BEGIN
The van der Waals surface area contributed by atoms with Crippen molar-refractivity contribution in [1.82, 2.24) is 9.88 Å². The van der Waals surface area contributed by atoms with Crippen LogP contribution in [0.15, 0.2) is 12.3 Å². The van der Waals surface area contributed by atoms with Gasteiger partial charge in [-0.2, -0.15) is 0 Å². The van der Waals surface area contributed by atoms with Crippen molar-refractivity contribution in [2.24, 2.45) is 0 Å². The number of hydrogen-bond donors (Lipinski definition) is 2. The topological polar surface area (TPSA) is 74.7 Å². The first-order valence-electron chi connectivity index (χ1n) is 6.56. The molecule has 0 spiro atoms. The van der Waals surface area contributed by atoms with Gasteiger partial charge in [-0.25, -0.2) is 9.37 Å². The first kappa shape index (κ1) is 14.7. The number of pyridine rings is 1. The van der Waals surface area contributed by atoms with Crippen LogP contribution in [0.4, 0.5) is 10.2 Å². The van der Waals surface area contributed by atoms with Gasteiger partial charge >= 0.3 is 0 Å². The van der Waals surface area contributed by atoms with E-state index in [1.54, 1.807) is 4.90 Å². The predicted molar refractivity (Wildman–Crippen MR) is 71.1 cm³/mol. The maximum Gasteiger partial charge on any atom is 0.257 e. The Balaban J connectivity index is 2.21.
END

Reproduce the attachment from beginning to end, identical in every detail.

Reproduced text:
The van der Waals surface area contributed by atoms with Crippen molar-refractivity contribution in [1.82, 2.24) is 9.88 Å². The van der Waals surface area contributed by atoms with Crippen LogP contribution in [0.15, 0.2) is 12.3 Å². The van der Waals surface area contributed by atoms with Gasteiger partial charge in [-0.2, -0.15) is 0 Å². The van der Waals surface area contributed by atoms with Crippen molar-refractivity contribution in [2.24, 2.45) is 0 Å². The number of hydrogen-bond donors (Lipinski definition) is 2. The topological polar surface area (TPSA) is 74.7 Å². The first-order valence-electron chi connectivity index (χ1n) is 6.56. The molecule has 0 spiro atoms. The van der Waals surface area contributed by atoms with Gasteiger partial charge in [-0.25, -0.2) is 9.37 Å². The first kappa shape index (κ1) is 14.7. The number of pyridine rings is 1. The van der Waals surface area contributed by atoms with Crippen LogP contribution in [0.4, 0.5) is 10.2 Å². The van der Waals surface area contributed by atoms with Gasteiger partial charge >= 0.3 is 0 Å². The van der Waals surface area contributed by atoms with E-state index in [1.54, 1.807) is 4.90 Å². The predicted molar refractivity (Wildman–Crippen MR) is 71.1 cm³/mol. The maximum Gasteiger partial charge on any atom is 0.257 e. The Balaban J connectivity index is 2.21.